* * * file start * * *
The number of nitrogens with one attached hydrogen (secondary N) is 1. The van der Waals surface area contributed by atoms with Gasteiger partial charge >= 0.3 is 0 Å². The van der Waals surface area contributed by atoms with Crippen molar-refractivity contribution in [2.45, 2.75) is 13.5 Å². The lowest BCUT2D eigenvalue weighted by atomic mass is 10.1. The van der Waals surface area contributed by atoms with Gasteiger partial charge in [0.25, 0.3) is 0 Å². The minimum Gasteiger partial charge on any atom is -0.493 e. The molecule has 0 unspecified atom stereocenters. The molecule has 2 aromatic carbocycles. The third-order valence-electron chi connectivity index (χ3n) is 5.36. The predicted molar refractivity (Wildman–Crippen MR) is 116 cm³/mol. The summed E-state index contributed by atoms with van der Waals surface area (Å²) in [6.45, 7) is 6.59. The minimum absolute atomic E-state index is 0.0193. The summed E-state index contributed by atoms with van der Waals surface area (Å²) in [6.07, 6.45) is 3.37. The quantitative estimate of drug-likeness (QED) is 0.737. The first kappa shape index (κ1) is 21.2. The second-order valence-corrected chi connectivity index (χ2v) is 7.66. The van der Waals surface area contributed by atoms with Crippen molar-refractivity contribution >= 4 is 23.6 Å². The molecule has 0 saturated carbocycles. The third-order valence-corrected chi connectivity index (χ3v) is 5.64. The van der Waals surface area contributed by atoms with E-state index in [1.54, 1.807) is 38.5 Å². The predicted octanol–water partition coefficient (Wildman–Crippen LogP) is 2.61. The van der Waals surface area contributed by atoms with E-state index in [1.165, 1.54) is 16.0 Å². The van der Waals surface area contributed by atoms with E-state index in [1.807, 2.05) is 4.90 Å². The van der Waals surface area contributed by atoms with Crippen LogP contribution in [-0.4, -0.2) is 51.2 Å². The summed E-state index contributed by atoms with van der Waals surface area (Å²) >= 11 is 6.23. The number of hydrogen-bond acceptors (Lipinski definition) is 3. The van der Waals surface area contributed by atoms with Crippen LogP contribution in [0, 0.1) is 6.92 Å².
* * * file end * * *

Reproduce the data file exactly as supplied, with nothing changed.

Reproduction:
The number of nitrogens with one attached hydrogen (secondary N) is 1. The van der Waals surface area contributed by atoms with Gasteiger partial charge >= 0.3 is 0 Å². The van der Waals surface area contributed by atoms with Crippen molar-refractivity contribution in [2.45, 2.75) is 13.5 Å². The lowest BCUT2D eigenvalue weighted by atomic mass is 10.1. The van der Waals surface area contributed by atoms with Gasteiger partial charge in [0.25, 0.3) is 0 Å². The minimum Gasteiger partial charge on any atom is -0.493 e. The molecule has 0 unspecified atom stereocenters. The molecule has 2 aromatic carbocycles. The third-order valence-electron chi connectivity index (χ3n) is 5.36. The predicted molar refractivity (Wildman–Crippen MR) is 116 cm³/mol. The summed E-state index contributed by atoms with van der Waals surface area (Å²) in [6.45, 7) is 6.59. The minimum absolute atomic E-state index is 0.0193. The summed E-state index contributed by atoms with van der Waals surface area (Å²) in [6.07, 6.45) is 3.37. The quantitative estimate of drug-likeness (QED) is 0.737. The first kappa shape index (κ1) is 21.2. The second-order valence-corrected chi connectivity index (χ2v) is 7.66. The van der Waals surface area contributed by atoms with Crippen molar-refractivity contribution >= 4 is 23.6 Å². The molecule has 0 saturated carbocycles. The third-order valence-corrected chi connectivity index (χ3v) is 5.64. The van der Waals surface area contributed by atoms with E-state index in [1.54, 1.807) is 38.5 Å². The predicted octanol–water partition coefficient (Wildman–Crippen LogP) is 2.61. The van der Waals surface area contributed by atoms with E-state index in [1.165, 1.54) is 16.0 Å². The van der Waals surface area contributed by atoms with E-state index in [1.807, 2.05) is 4.90 Å². The van der Waals surface area contributed by atoms with Crippen LogP contribution in [-0.4, -0.2) is 51.2 Å². The summed E-state index contributed by atoms with van der Waals surface area (Å²) >= 11 is 6.23. The number of hydrogen-bond acceptors (Lipinski definition) is 3. The van der Waals surface area contributed by atoms with Crippen LogP contribution in [0, 0.1) is 6.92 Å².